Structure of supported bilayers composed of lipopolysaccharides and bacterial phospholipids: raft formation and implications for bacterial resistance.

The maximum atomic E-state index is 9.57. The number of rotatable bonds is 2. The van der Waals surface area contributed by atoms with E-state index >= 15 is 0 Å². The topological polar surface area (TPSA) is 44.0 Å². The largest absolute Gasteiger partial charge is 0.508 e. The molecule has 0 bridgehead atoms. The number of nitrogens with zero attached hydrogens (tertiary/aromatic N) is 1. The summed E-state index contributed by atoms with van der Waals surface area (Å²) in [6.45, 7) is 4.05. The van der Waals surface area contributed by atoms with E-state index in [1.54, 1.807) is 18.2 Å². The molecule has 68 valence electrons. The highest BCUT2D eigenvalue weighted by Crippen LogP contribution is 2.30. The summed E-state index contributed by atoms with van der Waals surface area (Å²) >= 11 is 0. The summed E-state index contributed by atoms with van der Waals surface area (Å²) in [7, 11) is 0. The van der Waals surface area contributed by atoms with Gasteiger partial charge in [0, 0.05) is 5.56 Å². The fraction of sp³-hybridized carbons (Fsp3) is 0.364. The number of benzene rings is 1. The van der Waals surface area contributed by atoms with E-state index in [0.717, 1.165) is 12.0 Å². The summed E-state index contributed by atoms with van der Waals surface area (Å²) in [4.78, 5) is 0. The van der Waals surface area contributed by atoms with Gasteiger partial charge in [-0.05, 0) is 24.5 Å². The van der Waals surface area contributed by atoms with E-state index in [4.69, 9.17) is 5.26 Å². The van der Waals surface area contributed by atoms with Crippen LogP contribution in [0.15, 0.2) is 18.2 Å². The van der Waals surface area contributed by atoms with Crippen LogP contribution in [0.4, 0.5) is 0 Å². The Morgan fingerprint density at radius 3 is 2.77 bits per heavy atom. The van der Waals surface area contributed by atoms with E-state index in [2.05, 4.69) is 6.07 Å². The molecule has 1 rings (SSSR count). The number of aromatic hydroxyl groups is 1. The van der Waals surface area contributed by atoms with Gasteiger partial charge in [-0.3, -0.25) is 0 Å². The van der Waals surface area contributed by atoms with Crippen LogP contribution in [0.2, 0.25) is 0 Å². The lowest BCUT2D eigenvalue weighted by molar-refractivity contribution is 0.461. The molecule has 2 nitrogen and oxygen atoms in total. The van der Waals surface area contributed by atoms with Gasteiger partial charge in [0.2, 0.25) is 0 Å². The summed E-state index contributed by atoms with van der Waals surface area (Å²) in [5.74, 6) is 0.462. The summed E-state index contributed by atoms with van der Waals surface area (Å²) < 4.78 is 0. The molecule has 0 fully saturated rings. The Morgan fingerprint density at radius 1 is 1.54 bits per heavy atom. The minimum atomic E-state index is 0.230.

Lipopolysaccharide (LPS), the major lipid on the surface of Gram-negative bacteria, plays a key role in bacterial resistance to hydrophobic antibiotics and antimicrobial peptides. Using atomic force microscopy (AFM) we characterized supported bilayers composed of LPSs from two bacterial chemotypes with different sensitivities to such antibiotics and peptides. Rd LPS, from more sensitive "deep rough" mutants, contains only an inner saccharide core, whereas Ra LPS, from "rough" mutants, contains a longer polysaccharide region. A vesicle fusion technique was used to deposit LPS onto either freshly cleaved mica or polyethylenimine-coated mica substrates. The thickness of the supported bilayers measured with contact-mode AFM was 7 nm for Rd LPS and 9 nm for Ra LPS, consistent with previous x-ray diffraction measurements. In water the Ra LPS bilayer surface was more disordered than Rd LPS bilayers, likely due to the greater volume occupied by the longer Ra LPS polysaccharide region. Since deep rough mutants contain bacterial phospholipid (BPL) as well as LPS on their surfaces, we also investigated the organization of Rd LPS/BPL bilayers. Differential scanning calorimetry and x-ray diffraction indicated that incorporation of BPL reduced the phase transition temperature, enthalpy, and average bilayer thickness of Rd LPS. For Rd LPS/BPL mixtures, AFM showed irregularly shaped regions thinner than Rd LPS bilayers by 2 nm (the difference in thickness between Rd LPS and BPL bilayers), whose area increased with increasing BPL concentration. We argue that the increased permeability of deep rough mutants is due to structural modifications caused by BPL to the LPS membrane, in LPS hydrocarbon chain packing and in the formation of BPL-enriched microdomains.
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